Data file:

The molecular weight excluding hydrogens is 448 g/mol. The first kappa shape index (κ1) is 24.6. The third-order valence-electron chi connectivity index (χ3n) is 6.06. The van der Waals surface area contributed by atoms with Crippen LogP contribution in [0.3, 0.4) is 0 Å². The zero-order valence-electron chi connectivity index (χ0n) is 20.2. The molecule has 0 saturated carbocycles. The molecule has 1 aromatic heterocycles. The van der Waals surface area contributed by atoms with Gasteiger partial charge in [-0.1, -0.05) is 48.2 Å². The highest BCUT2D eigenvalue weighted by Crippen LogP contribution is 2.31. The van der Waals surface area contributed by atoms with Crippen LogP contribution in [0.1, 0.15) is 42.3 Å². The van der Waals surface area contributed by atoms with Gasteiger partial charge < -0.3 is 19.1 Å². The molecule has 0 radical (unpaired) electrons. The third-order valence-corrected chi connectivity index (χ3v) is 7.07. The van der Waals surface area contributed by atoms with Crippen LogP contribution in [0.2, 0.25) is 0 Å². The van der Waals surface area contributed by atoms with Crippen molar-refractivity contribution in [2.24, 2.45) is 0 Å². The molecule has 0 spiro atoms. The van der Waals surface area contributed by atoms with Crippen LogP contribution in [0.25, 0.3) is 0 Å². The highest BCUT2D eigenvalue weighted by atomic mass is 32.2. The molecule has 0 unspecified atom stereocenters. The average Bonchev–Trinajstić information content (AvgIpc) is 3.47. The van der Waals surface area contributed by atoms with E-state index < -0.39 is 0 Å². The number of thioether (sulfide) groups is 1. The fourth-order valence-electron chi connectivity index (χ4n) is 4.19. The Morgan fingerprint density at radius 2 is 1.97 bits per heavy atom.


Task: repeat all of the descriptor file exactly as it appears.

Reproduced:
The molecular weight excluding hydrogens is 448 g/mol. The first kappa shape index (κ1) is 24.6. The third-order valence-electron chi connectivity index (χ3n) is 6.06. The van der Waals surface area contributed by atoms with Crippen LogP contribution in [0.3, 0.4) is 0 Å². The zero-order valence-electron chi connectivity index (χ0n) is 20.2. The molecule has 0 saturated carbocycles. The molecule has 1 aromatic heterocycles. The van der Waals surface area contributed by atoms with Gasteiger partial charge in [-0.1, -0.05) is 48.2 Å². The highest BCUT2D eigenvalue weighted by Crippen LogP contribution is 2.31. The van der Waals surface area contributed by atoms with Crippen LogP contribution in [0.1, 0.15) is 42.3 Å². The van der Waals surface area contributed by atoms with Gasteiger partial charge < -0.3 is 19.1 Å². The molecule has 0 radical (unpaired) electrons. The third-order valence-corrected chi connectivity index (χ3v) is 7.07. The van der Waals surface area contributed by atoms with Crippen LogP contribution in [0.2, 0.25) is 0 Å². The van der Waals surface area contributed by atoms with Crippen molar-refractivity contribution in [2.24, 2.45) is 0 Å². The molecule has 0 spiro atoms. The van der Waals surface area contributed by atoms with Crippen LogP contribution in [0.25, 0.3) is 0 Å². The highest BCUT2D eigenvalue weighted by atomic mass is 32.2. The molecule has 0 unspecified atom stereocenters. The average Bonchev–Trinajstić information content (AvgIpc) is 3.47. The van der Waals surface area contributed by atoms with E-state index < -0.39 is 0 Å². The number of thioether (sulfide) groups is 1. The fourth-order valence-electron chi connectivity index (χ4n) is 4.19. The Morgan fingerprint density at radius 2 is 1.97 bits per heavy atom.